What Is a Convulsion?

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If you or someone you know has had a convulsion, you likely have many questions about what that means and what you should expect.

Convulsions are often unexpected and generally cause concern for everyone involved. If you experience or witness a convulsion, it can be difficult to identify it and to decide what you should do.

What Is a Convulsion?

A convulsion describes an episode characterized by erratic, usually involuntary physical movements, which may be accompanied by changes in consciousness.

A convulsion can be a manifestation of a number of different medical conditions.

Some convulsions involve what appears to be the whole body, and some involve only one area of the body, such as an arm or a leg. Convulsions may be brief in duration, lasting for only seconds, or may continue for a long period of time, sometimes without ending until medication is given.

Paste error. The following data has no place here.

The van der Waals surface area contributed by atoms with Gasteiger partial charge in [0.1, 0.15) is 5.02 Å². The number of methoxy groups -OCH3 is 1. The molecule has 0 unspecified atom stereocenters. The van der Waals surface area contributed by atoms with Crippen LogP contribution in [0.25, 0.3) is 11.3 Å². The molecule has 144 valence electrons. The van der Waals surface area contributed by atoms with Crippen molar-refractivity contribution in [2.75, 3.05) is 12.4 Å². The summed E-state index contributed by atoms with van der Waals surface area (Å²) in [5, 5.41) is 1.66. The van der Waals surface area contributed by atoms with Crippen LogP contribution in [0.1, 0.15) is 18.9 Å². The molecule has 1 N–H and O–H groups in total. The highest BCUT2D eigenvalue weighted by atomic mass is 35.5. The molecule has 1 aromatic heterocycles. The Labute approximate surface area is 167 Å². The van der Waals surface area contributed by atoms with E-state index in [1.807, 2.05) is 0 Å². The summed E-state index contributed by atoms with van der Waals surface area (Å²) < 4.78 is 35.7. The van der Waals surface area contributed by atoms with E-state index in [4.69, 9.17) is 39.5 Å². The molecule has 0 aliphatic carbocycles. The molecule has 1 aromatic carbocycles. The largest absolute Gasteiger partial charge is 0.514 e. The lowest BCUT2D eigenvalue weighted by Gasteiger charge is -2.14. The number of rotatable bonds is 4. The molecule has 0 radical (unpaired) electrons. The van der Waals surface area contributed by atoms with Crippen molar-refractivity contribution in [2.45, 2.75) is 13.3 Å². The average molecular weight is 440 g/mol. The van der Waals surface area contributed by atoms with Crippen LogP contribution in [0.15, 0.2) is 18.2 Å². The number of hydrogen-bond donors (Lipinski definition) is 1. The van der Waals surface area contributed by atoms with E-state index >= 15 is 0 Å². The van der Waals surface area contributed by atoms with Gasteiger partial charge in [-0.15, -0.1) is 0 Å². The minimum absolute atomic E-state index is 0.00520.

What Should You Do If You Experience or Witness a Convulsion?

If you witness a convulsion, the first thing you should try to do is to ensure that the person who is having or has had a convulsion is not left alone while medical care arrives. Someone should call for medical attention as soon as possible. If you are alone with someone who is having a convulsion, the best course of action is to call for emergency help while you remain with the person who is having a convulsive episode.

If you are present while someone is having a convulsion, there is no need for you to physically intervene.

 If possible, keep sharp objects away and protect from ledges or elevated spots that could allow falling.

Once medical help arrives, describe what you saw to healthcare professionals in as much detail as you can, particularly in regards to how the episode started. Be sure to report any falls or injuries that you are aware of.

If you know that any substances were used, such as medications or drugs, be as honest and specific in reporting this as you can, because these details can speed up appropriate medical treatment, which can potentially prevent long lasting health consequences.

If you think that you may have experienced a convulsion, you should call for medical attention as soon as it is possible for you to do so, and describe your experience in as much detail as possible.